T-Mobile's Mexican standoff affects hundreds of cell sites

Altán Redes is building a wholesale wireless network for the Mexican government. But its operations have forced T-Mobile to shut or power down hundreds of sites.

Mike Dano, Editorial Director, 5G & Mobile Strategies

September 15, 2020

3 Min Read
T-Mobile's Mexican standoff affects hundreds of cell sites

T-Mobile said that it has been forced to shut down or power down hundreds of cell sites along the US-Mexico border due to interference from Altán Redes, a private company building a 4G network for the Mexican government.

In a filing with the FCC, T-Mobile said the issue has been "making it more difficult to meet pandemic-fueled increases in need."

The operator added that the FCC "is working with all relevant parties in the US and Mexico to resolve those issues."

T-Mobile officials did not respond to a request for details from Light Reading. Officials from the FCC – the US government agency in charge of managing the nation's spectrum resources – wouldn't comment beyond a 2019 letter on the situation penned by FCC Chairman Ajit Pai.

At issue is a 700MHz LTE network being built by Altán Redes. Called Red Compartida, the network stems from a public-private partnership between the Mexican government and Altán Redes to construct a wholesale wireless network to cover at least 92.2% of the Mexican population by 2024.

If that scenario sounds familiar, it is – the Trump administration has repeatedly floated the idea of a similar effort for 5G, having already witnessed the successful construction of the US government's 700MHz 4G FirstNet network for public safety users by AT&T.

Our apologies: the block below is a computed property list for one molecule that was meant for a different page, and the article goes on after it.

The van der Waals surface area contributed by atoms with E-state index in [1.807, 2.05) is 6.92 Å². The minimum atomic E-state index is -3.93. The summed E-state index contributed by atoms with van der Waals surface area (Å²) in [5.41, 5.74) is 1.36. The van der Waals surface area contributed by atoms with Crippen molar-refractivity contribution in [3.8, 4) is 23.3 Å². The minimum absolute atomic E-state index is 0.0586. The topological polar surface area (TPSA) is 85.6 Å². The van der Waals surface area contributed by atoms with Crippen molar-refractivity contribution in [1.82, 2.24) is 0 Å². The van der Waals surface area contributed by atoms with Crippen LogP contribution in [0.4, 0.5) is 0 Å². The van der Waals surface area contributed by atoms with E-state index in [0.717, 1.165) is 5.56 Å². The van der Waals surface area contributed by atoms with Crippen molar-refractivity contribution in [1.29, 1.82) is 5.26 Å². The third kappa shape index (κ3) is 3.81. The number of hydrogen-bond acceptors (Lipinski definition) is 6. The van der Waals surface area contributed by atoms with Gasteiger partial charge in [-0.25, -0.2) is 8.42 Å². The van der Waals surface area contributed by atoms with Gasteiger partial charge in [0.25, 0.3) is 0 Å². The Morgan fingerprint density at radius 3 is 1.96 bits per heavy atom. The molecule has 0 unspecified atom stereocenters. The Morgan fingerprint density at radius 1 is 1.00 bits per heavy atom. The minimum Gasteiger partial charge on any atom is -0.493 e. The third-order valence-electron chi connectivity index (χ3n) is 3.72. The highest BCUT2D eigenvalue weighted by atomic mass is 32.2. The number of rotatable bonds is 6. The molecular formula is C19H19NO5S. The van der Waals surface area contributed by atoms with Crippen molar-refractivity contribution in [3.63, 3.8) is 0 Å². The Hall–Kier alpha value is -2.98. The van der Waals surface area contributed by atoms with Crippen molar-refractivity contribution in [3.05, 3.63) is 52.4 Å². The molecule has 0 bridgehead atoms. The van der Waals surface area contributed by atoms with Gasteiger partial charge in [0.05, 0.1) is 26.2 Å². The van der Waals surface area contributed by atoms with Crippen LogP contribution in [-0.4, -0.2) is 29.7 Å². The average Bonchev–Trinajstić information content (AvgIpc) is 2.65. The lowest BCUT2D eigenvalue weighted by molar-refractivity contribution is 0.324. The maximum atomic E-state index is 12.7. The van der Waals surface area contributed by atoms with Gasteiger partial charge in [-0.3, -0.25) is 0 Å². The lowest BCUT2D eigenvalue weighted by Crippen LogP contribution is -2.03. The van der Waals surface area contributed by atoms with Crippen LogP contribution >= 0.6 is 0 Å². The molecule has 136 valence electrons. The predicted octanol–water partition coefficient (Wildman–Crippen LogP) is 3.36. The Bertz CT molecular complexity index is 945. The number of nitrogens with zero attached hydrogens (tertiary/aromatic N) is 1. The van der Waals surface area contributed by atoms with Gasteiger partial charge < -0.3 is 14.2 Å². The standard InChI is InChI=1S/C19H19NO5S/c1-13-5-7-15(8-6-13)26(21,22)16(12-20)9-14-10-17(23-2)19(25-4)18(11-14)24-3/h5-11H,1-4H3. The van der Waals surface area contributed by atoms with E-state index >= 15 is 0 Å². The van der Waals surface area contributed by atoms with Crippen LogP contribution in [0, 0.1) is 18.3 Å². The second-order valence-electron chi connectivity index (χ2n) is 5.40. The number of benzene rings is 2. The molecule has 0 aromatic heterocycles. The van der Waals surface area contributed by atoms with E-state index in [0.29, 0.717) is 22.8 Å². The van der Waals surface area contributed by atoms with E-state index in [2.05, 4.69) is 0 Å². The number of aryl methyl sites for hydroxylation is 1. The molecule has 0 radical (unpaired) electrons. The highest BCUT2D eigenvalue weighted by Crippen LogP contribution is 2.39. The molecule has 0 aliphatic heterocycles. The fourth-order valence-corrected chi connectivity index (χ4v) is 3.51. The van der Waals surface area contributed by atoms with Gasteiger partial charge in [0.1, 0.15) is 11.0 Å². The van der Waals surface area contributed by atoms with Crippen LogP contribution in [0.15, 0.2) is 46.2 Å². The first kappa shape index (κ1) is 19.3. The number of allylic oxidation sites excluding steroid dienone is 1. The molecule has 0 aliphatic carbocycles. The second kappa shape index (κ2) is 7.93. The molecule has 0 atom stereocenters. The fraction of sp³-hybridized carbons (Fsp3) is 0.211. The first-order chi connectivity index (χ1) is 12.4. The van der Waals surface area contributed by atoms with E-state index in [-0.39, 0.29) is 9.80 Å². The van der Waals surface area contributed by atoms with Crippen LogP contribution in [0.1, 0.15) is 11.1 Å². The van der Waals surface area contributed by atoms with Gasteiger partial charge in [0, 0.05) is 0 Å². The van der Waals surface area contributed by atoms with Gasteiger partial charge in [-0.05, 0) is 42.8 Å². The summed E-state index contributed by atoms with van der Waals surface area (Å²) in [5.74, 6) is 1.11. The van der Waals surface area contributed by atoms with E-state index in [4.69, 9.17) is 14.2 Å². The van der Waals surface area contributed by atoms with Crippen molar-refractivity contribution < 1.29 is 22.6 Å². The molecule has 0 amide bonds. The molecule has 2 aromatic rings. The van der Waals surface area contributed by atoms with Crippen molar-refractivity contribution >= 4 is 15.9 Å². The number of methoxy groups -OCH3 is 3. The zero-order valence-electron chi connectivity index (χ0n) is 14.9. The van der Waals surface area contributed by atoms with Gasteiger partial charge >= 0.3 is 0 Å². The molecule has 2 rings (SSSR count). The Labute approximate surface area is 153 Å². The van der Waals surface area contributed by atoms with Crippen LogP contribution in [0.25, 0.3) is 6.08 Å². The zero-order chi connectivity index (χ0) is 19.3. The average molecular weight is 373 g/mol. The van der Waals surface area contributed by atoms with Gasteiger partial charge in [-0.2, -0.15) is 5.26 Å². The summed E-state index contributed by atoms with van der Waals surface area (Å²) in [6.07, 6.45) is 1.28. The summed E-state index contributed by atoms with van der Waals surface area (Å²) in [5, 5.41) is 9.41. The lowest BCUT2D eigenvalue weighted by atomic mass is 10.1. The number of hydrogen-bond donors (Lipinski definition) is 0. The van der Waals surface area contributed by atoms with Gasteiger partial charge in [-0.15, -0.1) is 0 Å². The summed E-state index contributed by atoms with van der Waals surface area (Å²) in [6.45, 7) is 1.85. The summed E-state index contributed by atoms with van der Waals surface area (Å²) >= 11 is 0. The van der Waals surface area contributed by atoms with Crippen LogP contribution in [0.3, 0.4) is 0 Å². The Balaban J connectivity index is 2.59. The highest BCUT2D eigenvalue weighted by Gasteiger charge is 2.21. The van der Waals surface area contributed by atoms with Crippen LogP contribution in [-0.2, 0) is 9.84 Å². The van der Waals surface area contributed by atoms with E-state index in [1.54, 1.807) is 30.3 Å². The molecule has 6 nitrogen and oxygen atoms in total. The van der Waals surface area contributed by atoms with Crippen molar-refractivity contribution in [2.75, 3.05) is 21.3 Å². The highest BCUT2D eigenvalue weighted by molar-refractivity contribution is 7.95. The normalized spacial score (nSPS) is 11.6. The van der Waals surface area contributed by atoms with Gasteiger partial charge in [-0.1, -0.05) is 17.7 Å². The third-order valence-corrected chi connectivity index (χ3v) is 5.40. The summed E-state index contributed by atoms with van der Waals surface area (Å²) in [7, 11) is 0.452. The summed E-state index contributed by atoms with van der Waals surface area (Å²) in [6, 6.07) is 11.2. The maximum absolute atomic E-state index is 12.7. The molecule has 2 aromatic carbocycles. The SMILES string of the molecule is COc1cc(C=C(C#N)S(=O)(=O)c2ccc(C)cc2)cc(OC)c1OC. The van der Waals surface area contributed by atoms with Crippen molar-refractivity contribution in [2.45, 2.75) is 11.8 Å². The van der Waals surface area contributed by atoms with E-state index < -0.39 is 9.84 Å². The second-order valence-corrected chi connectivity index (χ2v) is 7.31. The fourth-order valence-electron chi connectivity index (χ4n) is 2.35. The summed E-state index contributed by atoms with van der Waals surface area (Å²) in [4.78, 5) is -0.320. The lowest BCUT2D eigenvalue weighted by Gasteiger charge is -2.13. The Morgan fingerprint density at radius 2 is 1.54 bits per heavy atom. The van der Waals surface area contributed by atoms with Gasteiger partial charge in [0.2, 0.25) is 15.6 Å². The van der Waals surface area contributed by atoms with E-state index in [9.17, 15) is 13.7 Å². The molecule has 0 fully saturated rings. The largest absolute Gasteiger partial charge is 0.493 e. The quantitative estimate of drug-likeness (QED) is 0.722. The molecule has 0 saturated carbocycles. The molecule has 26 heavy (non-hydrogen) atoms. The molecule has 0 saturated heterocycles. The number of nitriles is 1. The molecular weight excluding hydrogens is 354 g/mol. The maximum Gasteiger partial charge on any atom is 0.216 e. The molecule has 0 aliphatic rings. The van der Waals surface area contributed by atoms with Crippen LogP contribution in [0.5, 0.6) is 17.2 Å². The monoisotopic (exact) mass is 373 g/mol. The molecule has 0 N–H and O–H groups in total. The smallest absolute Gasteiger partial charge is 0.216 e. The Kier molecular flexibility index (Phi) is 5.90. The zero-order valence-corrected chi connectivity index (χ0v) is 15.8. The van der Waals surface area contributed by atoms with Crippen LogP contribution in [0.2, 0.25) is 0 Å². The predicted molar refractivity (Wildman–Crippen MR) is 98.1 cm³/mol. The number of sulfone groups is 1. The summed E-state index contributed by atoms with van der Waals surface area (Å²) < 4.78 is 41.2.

Altán Redes first switched on its network near the US-Mexico border roughly a year ago, and it immediately started creating interference to Verizon's network in the area. Questions from US lawmakers on the topic pushed Pai to compose his 2019 letter on the situation.

"In a phone call with Chairman Gabriel Contreras SaldIvar of the Instituto Federal de Telecomunicaciones (IFT), the Mexican equivalent of the FCC, I made clear that addressing the issue of interference to US communications immediately was and would continue to be a major priority for our government; that even limited operations by Altán to date had caused interference," Pai wrote, adding that "Altán had rejected eminently reasonable proposals for testing."

Pai continued in his 2019 letter: "I can assure you that [FCC] Commission staff have been actively working on this issue with all relevant parties in the United States and Mexico to resolve these issues. We will continue to do so."

FCC officials contacted this week by Light Reading indicated that there have been no new developments on the issue beyond Pai's letter. That's perhaps not a surprise given the strained relationship between the US and Mexico due in part to President Trump's many negative statements and actions toward the country.

T-Mobile revealed its troubles with Altán Redes as part of a request to the FCC to allow it to continue using 600MHz spectrum licenses held by the FCC to add capacity to its network. At the outset of the pandemic, T-Mobile sought FCC permission to temporarily use a range of 600MHz spectrum licenses in order to meet expected COVID-19 traffic spikes. The operator said it hopes to continue doing so through at least November.

Mike Dano, Editorial Director, 5G & Mobile Strategies, Light Reading | @mikeddano

About the Author(s)

Mike Dano

Editorial Director, 5G & Mobile Strategies, Light Reading

Mike Dano is Light Reading's Editorial Director, 5G & Mobile Strategies. Mike can be reached at [email protected], @mikeddano or on LinkedIn.

Based in Denver, Mike has covered the wireless industry as a journalist for almost two decades, first at RCR Wireless News and then at FierceWireless and recalls once writing a story about the transition from black and white to color screens on cell phones.

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